Managing Radioactive Waste - your views matter


Radioactive waste in the UK

Info Card 1: Front

Radioactive waste has been produced in the UK since the 1940s, mainly from developing and using nuclear power. The waste is hazardous to human health and some will continue to be hazardous for thousands of years.

Radioactive waste is sometimes packaged in concrete and steel. Image: BNFL

The radiation that comes from radioactive waste could cause cancer or birth defects if the dose is high enough. We need to find the best way of dealing with the waste to protect humans and the environment.

Sellafield - where much of the UK's radioactive waste is produced and
stored. Image: BNFL


There are currently around 80,000 cubic metres of solid radioactive waste in storage. Compared with the 40 million cubic metres of household waste we produce every year it is a tiny amount.

The radioactive waste we have produced so far is being processed and stored until we decide how to manage it in the long term. Many nuclear power stations will be carefully dismantled over the coming decades, and this means that the amount of radioactive waste that needs to be managed will increase.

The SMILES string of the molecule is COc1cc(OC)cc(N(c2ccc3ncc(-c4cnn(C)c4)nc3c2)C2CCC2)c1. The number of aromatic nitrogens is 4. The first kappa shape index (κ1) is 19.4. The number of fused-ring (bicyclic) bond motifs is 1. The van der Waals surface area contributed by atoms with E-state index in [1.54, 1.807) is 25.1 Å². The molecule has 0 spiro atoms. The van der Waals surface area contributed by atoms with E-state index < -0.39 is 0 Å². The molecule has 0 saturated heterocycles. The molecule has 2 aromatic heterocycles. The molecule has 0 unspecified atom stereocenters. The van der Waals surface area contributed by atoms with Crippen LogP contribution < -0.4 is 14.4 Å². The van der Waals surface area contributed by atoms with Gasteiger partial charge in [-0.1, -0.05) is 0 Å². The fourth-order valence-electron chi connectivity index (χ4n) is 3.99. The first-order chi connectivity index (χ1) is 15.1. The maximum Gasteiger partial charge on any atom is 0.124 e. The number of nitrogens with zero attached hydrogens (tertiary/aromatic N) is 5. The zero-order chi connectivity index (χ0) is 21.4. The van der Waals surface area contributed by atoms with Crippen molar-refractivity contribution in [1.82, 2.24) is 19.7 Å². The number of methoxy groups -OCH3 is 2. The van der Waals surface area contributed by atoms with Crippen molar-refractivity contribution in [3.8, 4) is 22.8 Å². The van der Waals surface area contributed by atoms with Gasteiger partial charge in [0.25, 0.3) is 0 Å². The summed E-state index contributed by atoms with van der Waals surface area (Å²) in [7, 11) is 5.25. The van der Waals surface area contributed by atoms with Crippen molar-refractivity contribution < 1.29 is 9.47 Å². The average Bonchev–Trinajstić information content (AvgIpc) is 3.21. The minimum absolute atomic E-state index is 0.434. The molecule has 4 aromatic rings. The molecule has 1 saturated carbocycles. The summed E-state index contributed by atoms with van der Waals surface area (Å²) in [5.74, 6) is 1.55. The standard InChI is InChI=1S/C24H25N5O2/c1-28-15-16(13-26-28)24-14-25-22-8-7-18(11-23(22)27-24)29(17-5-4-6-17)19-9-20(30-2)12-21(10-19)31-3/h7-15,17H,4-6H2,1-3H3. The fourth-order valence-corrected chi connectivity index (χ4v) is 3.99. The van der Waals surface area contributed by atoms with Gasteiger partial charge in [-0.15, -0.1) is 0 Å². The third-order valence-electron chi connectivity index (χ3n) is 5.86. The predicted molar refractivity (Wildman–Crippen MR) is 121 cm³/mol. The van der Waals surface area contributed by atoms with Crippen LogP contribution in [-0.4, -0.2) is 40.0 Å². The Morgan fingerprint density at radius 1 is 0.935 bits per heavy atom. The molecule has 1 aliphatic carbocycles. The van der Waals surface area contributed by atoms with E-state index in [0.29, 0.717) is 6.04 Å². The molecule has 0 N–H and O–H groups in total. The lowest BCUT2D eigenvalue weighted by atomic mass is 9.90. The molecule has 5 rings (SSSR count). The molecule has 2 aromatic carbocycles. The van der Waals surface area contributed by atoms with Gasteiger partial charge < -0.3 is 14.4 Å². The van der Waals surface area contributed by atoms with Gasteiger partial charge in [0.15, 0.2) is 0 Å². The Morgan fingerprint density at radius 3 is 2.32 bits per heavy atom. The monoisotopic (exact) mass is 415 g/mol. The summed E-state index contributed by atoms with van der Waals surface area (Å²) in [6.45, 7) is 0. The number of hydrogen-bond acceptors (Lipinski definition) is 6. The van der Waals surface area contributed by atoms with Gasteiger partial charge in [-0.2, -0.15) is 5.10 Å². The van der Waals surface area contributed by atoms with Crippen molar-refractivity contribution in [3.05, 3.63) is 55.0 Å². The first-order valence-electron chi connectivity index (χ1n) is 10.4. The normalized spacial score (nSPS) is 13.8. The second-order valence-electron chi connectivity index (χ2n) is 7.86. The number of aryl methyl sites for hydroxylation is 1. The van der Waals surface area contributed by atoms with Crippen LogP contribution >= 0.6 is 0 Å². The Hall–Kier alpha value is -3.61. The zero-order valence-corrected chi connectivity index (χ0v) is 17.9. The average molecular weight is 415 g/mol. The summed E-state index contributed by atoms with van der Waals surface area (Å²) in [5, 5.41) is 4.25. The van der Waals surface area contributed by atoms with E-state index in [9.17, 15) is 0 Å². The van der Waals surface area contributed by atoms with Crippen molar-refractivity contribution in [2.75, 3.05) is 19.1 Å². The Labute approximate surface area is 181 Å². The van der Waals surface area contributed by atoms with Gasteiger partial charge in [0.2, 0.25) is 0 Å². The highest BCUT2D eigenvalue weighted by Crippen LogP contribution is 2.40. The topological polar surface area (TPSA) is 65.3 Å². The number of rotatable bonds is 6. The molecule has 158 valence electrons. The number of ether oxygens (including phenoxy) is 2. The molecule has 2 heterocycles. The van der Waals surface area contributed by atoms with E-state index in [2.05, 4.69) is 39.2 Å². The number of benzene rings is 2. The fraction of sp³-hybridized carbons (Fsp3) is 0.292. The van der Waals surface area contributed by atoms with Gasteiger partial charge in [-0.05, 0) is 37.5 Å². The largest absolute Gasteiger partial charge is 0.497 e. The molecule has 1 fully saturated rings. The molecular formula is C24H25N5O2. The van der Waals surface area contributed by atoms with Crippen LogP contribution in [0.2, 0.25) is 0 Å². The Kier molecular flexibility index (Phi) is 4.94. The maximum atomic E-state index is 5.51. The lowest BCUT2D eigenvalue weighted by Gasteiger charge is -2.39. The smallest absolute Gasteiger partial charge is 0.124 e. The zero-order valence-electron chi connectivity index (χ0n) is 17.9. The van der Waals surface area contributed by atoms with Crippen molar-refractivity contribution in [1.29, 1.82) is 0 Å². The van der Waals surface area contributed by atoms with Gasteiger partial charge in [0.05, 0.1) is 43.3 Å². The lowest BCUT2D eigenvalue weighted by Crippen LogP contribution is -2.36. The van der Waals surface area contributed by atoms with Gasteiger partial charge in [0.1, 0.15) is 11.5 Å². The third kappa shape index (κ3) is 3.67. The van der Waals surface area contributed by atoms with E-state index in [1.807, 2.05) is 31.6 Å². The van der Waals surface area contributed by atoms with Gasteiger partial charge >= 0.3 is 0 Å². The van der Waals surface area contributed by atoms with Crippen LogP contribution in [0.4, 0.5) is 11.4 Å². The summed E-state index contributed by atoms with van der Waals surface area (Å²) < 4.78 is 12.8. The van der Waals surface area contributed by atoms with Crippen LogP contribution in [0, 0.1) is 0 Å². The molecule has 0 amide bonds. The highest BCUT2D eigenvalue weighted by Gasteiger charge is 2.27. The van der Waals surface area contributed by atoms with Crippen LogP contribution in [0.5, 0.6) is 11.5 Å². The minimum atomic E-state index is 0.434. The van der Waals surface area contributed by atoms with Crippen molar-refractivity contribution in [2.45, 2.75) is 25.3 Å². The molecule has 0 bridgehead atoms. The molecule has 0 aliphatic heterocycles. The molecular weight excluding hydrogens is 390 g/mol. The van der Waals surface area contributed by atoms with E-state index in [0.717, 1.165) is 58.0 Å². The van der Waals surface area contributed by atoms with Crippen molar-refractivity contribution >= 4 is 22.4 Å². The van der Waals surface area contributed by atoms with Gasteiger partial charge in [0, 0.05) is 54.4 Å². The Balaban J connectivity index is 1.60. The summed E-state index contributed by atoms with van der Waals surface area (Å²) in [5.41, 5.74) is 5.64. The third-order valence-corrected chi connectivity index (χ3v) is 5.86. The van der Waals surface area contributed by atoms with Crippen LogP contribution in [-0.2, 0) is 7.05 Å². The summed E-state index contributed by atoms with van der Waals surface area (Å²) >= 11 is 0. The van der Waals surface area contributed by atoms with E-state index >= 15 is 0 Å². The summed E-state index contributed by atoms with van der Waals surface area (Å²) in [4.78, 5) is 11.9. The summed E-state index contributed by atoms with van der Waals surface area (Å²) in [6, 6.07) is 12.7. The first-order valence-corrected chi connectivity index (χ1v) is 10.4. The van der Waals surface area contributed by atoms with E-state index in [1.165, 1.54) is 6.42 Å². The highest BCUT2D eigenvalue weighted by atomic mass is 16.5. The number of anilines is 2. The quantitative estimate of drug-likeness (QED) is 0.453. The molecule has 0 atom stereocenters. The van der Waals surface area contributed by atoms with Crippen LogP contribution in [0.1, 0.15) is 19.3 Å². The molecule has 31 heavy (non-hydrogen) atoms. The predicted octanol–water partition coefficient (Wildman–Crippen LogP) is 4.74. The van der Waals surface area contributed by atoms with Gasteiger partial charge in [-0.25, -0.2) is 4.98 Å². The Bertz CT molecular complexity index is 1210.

Although the amount of radioactive waste we produce is relatively small, radioactive waste must be dealt with particularly carefully because of its potential hazards to human health.

CoRWM has been asked by Government to make its recommendations on the long- term management of radioactive waste by July 2006.


The story so far

Info Card 1: Back

At the moment most types of radioactive waste are stored where they were produced (the map shows where). Low level waste is transported to a disposal facility near Drigg in Cumbria.


Decisions about how to manage radioactive waste in the short term, need to be made with the knowledge of what we will do with the wastes in the long term. This is why we need to decide on long-term policy soon.

So far CoRWM has considered a list of 15 options for dealing with radioactive waste, and through consulting with specialists and the public, has narrowed this down to three options that each deal with all the types of radioactive material that CoRWM has to consider. These three options are described on info cards 4, 5 and 6.

CoRWM is also deciding whether to further assess a near surface disposal option that might be used for some short-lived or less hazardous radioactive wastes. Because CoRWM has not yet reached a decision, this option has not been included in this discussion guide. However Questions 1 to 6 in this guide are all relevant to the near surface disposal option, and your responses to them would be used in any detailed assessment of it.

You can find out about all the options and why some were not short-listed on the CoRWM website,

Low level waste is disposed of at a facility near Drigg in Cumbria. Image: BNFL

Map showing location of UK radioactive waste